Further strikes are likely in Germany and Ireland, among other countries, as quarterly profits fall 20%.
Ryanair’s management is under pressure as profits fall and as strike action continues with no sign of going away.
The low-cost carrier unveiled its results for the three months to the end of June last week, showing a 20% drop in after-tax profits to €319 million – despite a 7% rise in passenger numbers to 37.6 million.
The airline blames lower fares – the airline’s average fare for the quarter declined 4% to €38.68 – as well as rising fuel and pilot costs and an early Easter. Seven weeks ago, the Financial Times reported that CEO Michael O’Leary sold his shares in the airline.
But the ongoing strikes are a bigger media disaster. Irish pilots say they will walk out again on August 3, during an August bank holiday weekend, while cabin crew in Portugal, Italy, Spain and Belgium walked off the job last Wednesday.
Around 3,500 passengers will be hit by delays and cancellations in Ireland this Friday, which Ryanair says represents 20 out of 300 flights that are scheduled on the day.
“Big vote for yes”
And German pilots are expected soon to announce their first wave of strike action against Ryanair today, following a month-long vote on the issue.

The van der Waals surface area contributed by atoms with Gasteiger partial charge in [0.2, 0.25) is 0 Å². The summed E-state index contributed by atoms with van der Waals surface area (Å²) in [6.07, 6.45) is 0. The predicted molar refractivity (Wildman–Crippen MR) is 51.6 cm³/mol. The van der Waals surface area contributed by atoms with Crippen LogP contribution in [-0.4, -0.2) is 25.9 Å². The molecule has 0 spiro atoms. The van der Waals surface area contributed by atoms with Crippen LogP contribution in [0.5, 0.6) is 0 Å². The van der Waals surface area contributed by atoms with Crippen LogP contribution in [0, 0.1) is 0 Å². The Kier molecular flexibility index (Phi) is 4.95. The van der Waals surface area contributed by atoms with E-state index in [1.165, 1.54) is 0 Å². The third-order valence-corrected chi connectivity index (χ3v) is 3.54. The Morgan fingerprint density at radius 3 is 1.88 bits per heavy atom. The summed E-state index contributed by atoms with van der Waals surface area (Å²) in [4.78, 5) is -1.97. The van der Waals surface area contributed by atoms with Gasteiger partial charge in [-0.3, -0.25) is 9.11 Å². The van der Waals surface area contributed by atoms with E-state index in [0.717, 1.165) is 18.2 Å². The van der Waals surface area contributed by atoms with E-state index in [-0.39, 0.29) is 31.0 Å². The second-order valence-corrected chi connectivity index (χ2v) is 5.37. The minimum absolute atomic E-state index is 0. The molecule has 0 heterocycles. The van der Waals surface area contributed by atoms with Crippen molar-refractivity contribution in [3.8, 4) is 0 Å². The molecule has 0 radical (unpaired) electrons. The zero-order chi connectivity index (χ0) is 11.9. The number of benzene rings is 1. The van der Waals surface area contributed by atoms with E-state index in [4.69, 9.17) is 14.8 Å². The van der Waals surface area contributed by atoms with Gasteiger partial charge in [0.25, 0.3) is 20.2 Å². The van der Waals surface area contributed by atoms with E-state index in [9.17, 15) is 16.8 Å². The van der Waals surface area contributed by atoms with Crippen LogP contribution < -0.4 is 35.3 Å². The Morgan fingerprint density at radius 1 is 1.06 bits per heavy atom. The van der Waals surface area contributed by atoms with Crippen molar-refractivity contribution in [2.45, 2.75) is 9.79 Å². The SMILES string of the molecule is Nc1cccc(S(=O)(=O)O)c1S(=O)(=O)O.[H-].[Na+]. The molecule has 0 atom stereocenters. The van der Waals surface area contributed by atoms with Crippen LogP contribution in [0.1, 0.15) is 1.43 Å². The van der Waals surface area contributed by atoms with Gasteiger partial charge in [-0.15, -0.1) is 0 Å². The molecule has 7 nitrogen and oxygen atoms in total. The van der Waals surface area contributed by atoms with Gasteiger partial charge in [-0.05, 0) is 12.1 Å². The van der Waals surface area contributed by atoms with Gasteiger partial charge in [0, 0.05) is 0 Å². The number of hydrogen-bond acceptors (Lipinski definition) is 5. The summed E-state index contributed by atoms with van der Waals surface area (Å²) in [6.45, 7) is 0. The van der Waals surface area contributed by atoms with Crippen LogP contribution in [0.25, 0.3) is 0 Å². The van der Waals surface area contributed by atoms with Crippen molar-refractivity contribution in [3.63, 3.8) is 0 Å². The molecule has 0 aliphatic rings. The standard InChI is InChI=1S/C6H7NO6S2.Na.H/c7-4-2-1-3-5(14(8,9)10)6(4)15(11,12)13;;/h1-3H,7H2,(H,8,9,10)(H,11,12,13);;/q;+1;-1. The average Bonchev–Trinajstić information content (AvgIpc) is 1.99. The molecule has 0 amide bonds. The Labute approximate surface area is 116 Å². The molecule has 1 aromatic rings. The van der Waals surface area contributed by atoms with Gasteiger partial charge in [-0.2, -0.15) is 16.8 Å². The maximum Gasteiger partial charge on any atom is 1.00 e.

“A big vote for yes” is how Janis Georg Schmitt of the Vereinigung Cockpit union anticipates the outcome of the vote, expected to be announced today, the Irish Independent reports.
Members are demanding that the fixed part of their income should be increased and the flexible part which depends on the number of hours they fly should be reduced.
“I don’t think there will be industrial action directly after the vote, but possibly a week later,” Schmitt said.
The airline claims its employees are much better paid than at most competitor airlines, its captains earning up to €200,000 a year and its pilots paid up to 20% more than at airlines such as Norwegian and Jet2, while its cabin crew earn up to €40,000, the Irish Independent says.